This just in from the White House: The economy grew at its fastest pace in a decade in the second quarter of the year, the Commerce Department said Wednesday. But there’s some good news in the report: A big part of the growth was the result of a bigger trade deficit—and it could lead to slower growth in the rest of the year.
The Commerce Department said the economy grew at a 4.1 percent annual rate in the April-June period. That was in part thanks to a hefty $112 billion trade deficit. The higher deficit will hurt consumers and businesses in the months ahead, economists say.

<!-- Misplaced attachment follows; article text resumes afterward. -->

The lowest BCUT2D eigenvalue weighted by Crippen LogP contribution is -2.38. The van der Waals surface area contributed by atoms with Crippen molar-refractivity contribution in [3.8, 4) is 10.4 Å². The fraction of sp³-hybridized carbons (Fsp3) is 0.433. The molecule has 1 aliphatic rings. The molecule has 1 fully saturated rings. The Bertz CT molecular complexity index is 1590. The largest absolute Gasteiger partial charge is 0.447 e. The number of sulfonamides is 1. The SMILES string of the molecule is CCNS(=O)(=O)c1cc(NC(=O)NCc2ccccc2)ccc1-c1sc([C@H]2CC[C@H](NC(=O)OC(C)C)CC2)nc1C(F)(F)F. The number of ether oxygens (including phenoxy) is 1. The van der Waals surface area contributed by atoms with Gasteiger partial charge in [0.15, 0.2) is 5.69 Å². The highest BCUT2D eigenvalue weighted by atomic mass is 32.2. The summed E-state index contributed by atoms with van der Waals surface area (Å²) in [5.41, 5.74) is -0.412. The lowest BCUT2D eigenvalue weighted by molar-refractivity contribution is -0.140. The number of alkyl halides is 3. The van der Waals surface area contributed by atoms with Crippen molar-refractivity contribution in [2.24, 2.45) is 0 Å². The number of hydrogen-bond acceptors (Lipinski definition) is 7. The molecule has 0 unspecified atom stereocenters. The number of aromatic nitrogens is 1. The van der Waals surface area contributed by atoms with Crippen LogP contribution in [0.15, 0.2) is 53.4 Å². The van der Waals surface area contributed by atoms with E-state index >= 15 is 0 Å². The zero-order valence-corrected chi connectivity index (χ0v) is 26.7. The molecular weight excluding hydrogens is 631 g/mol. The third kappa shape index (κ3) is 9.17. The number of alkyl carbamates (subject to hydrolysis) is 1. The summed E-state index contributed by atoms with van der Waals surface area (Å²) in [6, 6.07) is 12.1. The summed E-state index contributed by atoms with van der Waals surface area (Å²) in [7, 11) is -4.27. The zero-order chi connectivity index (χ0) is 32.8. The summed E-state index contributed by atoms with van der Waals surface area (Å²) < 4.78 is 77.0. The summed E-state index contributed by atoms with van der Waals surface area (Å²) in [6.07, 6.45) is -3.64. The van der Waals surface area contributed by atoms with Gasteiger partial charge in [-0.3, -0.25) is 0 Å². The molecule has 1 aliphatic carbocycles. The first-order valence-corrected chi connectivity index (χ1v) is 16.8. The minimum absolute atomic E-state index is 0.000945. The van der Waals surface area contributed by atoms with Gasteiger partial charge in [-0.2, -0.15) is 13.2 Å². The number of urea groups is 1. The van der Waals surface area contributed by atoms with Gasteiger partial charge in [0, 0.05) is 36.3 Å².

The good news for consumers was a surprise. Unemployment fell to 3.7 percent in July, the lowest in almost four decades. Businesses are hiring at a robust pace, notching an average of 213,000 new jobs a month over the past six months, according to monthly data from the Labor Department.
The trade deficit is important because it has been the only potential source of weakness in the economy over the past year. President Trump predicted a deficit-relieving surge in economic growth if he aggressively renegotiated trade deals with China, Europe and other trading partners.
But exports fell 5.6 percent in the second quarter and imports rose 8.7 percent. Economists say that was largely due to higher oil prices. The government publishes trade data on a lag, so the quarterly data was influenced by higher oil prices when it was calculating the growth. A full accounting of America’s trade balance will be published next month.